Fail and Win

Wattenberg chess visualization 050421

Image via Wikipedia

I have been thinking about a post by Tac Anderson on his NewCommBiz blog about making mistakes, crisis-based decision making and how we learn.  It specifically got me thinking about organizations that learn and those that don’t really, or at least not very well (or easily).

Things move terribly fast in today’s marketplace and the halls of business. We blame it on the Internet, on the 24-hour news cycle, on our growing propensity for being “always on and connected” and on “everyone else.”  There have been countless barrels of ink spilled on the importance of failure for learning, both as individuals and organizations.  Even just thinking about how you learn personally will confront you with the first attempt at doing something, assessing how well that went, tweaking, trying again, etc.

So why do we not get it?  I’m not saying we drive for failure (although that seems to be the direction of some I’ve noticed….), but, short of life-and-death, why do we not accept that failing is at least as important as not failing?

The next bit in this consideration of learning is, when we fail, why do we not learn from it?  Or at least document it for the purpose of remembering both the effort and the particular circumstance of the effort?  I’ve quoted Ricardo Semler before and this applies, “No two things are as different as two of the same mistakes.”  I interpret that to mean that an event that resolves into a mistake at one particular moment in time in a project may not resolve into a mistake the next time, but you want to be careful anyway.  Some things are relatively immutable (like gravity or fruit on pizza) and can be relied upon to have pretty much the same kind of effect all the time.  Others have variable effects given a different set of circumstances (like, frankly, fruit on pizza…you might actually like it this time).  The argument of “we tried that before and it crashed horribly” may not hold this time.  Or it might.  But learning and not being afraid of failure while simultaneously seeking the most creative answer or solution to a problem give us the chance to show the best we are capable of.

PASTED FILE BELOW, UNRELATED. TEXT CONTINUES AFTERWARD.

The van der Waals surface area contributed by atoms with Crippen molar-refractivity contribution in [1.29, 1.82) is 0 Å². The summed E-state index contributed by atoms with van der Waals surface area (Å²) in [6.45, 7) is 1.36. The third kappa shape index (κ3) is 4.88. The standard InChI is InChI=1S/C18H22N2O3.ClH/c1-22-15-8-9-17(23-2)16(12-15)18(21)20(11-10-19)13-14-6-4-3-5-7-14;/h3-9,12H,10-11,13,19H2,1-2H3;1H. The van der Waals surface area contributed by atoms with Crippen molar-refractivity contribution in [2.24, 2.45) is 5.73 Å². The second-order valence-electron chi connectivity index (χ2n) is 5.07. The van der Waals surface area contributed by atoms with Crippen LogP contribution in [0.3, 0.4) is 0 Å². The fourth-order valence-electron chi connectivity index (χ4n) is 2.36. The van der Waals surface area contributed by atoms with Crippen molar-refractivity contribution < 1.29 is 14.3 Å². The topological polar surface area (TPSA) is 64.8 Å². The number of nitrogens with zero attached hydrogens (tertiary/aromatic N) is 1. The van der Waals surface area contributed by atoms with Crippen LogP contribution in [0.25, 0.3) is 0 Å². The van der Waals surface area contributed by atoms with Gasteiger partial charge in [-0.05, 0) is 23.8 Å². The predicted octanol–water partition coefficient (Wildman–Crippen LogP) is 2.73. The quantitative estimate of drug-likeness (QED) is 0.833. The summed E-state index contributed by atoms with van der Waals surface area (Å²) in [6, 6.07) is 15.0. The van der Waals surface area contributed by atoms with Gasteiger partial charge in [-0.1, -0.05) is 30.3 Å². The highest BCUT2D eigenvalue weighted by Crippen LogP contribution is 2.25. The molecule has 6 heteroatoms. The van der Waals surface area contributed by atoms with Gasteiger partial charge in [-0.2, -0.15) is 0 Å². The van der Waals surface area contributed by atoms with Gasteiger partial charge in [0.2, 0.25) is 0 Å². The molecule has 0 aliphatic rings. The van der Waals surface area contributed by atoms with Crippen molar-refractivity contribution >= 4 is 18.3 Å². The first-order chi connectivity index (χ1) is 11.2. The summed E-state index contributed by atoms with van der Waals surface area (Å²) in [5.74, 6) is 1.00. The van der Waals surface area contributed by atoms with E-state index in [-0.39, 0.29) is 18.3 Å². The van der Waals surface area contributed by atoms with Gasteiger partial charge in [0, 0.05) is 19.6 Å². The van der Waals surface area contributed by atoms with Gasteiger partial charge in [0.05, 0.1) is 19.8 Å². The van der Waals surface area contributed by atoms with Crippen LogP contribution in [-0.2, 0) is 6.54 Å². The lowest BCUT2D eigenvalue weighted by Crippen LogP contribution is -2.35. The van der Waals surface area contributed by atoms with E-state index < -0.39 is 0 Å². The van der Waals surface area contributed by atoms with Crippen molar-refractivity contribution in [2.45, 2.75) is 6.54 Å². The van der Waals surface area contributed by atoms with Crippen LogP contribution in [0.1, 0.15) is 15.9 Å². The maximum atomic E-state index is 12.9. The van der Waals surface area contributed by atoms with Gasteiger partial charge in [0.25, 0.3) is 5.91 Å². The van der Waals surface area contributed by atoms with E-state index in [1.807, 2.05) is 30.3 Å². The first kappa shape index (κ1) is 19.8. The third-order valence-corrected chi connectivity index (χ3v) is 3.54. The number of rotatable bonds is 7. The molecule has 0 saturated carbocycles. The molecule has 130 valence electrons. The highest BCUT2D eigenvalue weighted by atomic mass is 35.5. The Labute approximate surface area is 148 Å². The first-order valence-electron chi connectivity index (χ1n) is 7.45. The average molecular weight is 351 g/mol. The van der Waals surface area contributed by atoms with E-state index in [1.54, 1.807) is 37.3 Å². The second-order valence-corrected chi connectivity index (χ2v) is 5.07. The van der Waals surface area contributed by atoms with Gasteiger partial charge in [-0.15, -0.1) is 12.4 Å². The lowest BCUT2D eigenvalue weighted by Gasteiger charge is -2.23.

Ask yourself: how successful could we be if we just failed more often?

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3 thoughts on “Fail and Win

  1. It’s just completely counter intuitive. Plus there’s the fear that you failure will waste time and resources. Which you will but I’d argue you’d waste less if learned how to fail and recognize a failure and move on. Plus if you think about your employees as already knowing everything there doesn’t seem to be the need for failure. What business problem does failure serve? It serves learning. Failure should be about creating a learning organization.

    • The old story about Thomas Edison failing miserably while eventually landing on the right recipe for the light bulb is one we trot out to demonstrate the need for failure and persistence, but it’s kind of like “eating your vegetables” sometimes: all for it, believe in it, not real solid on execution and follow-through.

      Thanks for the additional insight!

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